The second thing I learned from Professor Ewing was to love your art making and never allow it to be compromised. On the first day of class, I was seventeen, he said: “Art is like making love.” That hit me like a ton of bricks, so simple. Over time I have been drawn to many types and kinds of artists, but the things that distinguish the best are their dedication to art, their love, and their empathy for the best of humanity.
Ewing, Engine 58 (Wonderful manipulation of spatial depth plus a powerful composition and light).
Some of my college works 1974-77.
Living in Europe
I quit college after my 3rd year. One great teacher wasn’t enough to balance the mediocre ones. I was dissatisfied with the Los Angeles art scene; morons painting on surfboards as fine art should not be acknowledged. That summer my grandmother gave me some money to go to Europe with, my only obligation was to put a rose on Michelangelo’s tomb. While in Europe I had the option to stay in Holland. I had a summer job there (playing semi-pro tennis), and I could go to art school in the land of Rembrandt and Vermeer. It was a new world for me, new language, surprisingly strange and different culture.
Rauschenberg, Hard Eight, 1975 (Typical decorative art from 1970’s California that bored the hell out of me. It is almost impossible to connect the dots between human values and abstract art without digressing into pure subjectivism).
I found solace in the Free Academy, they had no teachers just monitors, and they offered live models 6-days a week, 9-hours a day. I was in art study heaven. I spent two years there, drawing figures non-stop and then painting my own works after hours.
School and Studio Works, 1977-78 (Combining my studio and school time over these two years was about 4,600 hours and a couple of thousand drawings. I had sought a classical art education but couldn’t find the right artist/teacher. In hindsight I was incredibly lucky; classical art education is often so domineering it can destroy the artist within. For example, their rules for color theory once pounded into the student are virtually impossibe to break free of. At the Free Academy there was no instruction, just models, trying everything and kept all the effects I liked, giving me the exceptional freedom to learn and make things my own).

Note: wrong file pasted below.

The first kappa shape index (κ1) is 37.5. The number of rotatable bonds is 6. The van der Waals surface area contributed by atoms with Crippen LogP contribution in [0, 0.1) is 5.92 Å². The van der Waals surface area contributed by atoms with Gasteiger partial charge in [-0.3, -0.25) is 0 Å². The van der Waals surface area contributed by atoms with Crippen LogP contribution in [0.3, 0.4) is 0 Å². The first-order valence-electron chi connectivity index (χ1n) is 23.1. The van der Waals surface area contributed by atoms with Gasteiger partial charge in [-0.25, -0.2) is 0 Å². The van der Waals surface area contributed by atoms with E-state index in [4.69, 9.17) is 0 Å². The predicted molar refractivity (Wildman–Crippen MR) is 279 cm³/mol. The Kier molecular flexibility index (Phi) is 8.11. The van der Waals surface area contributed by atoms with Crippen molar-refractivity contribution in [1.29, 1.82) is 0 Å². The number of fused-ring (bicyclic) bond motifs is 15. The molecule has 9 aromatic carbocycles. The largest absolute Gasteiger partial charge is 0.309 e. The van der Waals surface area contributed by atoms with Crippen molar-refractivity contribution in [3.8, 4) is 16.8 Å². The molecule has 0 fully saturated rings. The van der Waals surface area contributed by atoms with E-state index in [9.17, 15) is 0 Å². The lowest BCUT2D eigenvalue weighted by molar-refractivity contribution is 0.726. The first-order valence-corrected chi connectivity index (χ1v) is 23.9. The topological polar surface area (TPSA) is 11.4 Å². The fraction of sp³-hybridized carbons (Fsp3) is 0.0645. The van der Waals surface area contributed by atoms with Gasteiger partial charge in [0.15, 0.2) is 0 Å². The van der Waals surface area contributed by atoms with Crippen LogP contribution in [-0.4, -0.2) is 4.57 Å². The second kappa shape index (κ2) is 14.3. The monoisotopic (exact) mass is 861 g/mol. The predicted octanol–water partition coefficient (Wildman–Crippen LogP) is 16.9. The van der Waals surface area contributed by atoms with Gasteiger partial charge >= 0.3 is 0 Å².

There I made a few friends that are still dear to me now. From the art school, one friend, Robert Mechielsen, was a very passionate person that spent half his time sculpting and the other half practicing architectural design. He cared about freedom of spirit and organic paths through architectural spaces. He would say that “if you are in a restaurant and you need to pee, and the architect can’t make it clear from the design where the bathrooms are, he is punishing you instead of making it effortless.”
Robert Mechielsen, Hi’ilani EcoHouse. Rob feels that everything in a home should intuitively make sense plus inspire inviting pulls through the spaces.
I had one moment of profound weakness. It was 2 A.M. hail was beating against the windows, the painting, Woman in Blue, was not going well, and I did not see the solution. I was only 22-23 years old, and if I wanted to, I could be touring in 2nd rate tennis tournaments in the French Riviera. Intuitively I ran through the “regret” test; if I were 85 years old which would I regret more playing tennis or pursuing art? It took me about five seconds to answer that. I would be heartbroken if I didn’t give art everything I had. Woman in Blue was the result from sticking with it.